To remain competitive in todays global environment, US chemical companies have moved towards product customization and diversification, which in turn have resulted in a large number of low-volume, high-value products. Furthermore, in an effort to achieve higher utilization of resources, chemical manufacturers have started to employ multiproduct/multipurpose facilities. In addition to higher resource utilization, the flexibility of these facilities allows for lower inventory costs and better responsiveness to demand fluctuations. However, these advantages can be achieved only if effective optimization-based production scheduling methodologies, which could uncork the hidden potential of multiproduct manufacturing, are developed. The two major bottlenecks in the development and adoption of such methods appear to be: a) the lack of an unambiguous problem statement, which prohibits the development of a unified information technology framework; and b) the computational performance of existing optimization-based methods. The goal of this research is the development of new theory and solution methods that will address the second challenge.

Intellectual Merit

The intellectual merit is in the analysis of existing frameworks, the development of the underlying optimization theory, and the formulation of advanced solution strategies for chemical production scheduling. This project will focus on the following five areas: a) Method classification formulate a systematic classification of general scheduling approaches and modeling techniques. b) Computational study perform an extensive computational study of various approaches using more than 5,000 problem instances. c) Theory development develop mathematical properties regarding the tightness of scheduling mixed-integer programming formulations. d) Novel Modeling Methods use the inherent structure of scheduling models and our theoretical results to explore ways of strengthening these formulations. e) Solution algorithms based on the computational and theoretical results, study new decomposition schemes and explore new search methods and design algorithms that harness the new capabilities offered by parallel computing and cyberinfrastructure.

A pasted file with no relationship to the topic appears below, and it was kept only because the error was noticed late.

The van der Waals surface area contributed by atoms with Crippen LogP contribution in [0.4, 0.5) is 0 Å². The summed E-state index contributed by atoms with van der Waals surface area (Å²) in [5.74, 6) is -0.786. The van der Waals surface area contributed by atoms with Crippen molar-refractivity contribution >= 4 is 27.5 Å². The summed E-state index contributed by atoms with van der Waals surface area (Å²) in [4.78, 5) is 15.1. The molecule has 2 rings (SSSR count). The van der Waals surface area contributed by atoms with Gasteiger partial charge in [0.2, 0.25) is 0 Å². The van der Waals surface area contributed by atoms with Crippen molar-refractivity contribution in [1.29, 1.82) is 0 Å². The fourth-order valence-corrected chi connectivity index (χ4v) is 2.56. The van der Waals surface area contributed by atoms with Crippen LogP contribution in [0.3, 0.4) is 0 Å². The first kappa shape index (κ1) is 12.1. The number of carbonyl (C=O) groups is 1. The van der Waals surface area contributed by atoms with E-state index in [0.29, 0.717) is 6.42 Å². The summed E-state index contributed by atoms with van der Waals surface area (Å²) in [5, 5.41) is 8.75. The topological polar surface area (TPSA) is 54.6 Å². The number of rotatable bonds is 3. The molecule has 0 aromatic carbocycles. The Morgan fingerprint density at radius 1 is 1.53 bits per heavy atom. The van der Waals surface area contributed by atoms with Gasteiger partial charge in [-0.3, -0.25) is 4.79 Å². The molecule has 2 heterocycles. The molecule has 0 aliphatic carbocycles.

Broader Impact

This research will advance the state of the art in the use of optimization methodologies in process operations, thereby opening new avenues of research in process systems engineering (PSE). Through the involvement of the graduate student working on this project, the results of will be used to develop educational material for a graduate level course the PI teaches. Furthermore, this material will be evaluated for effectiveness and disseminated through the Engineering Pathway and the National Science Digital Library. Both the codes and the library of problems developed during this project will be made publicly available so that others in the field can replicate (or improve upon) the results. This project will also offer the PI an opportunity to further develop his undergraduate research program. Specifically, undergraduate students will use some of the cyber-infrastructure tools developed in this effort to carry out computational studies.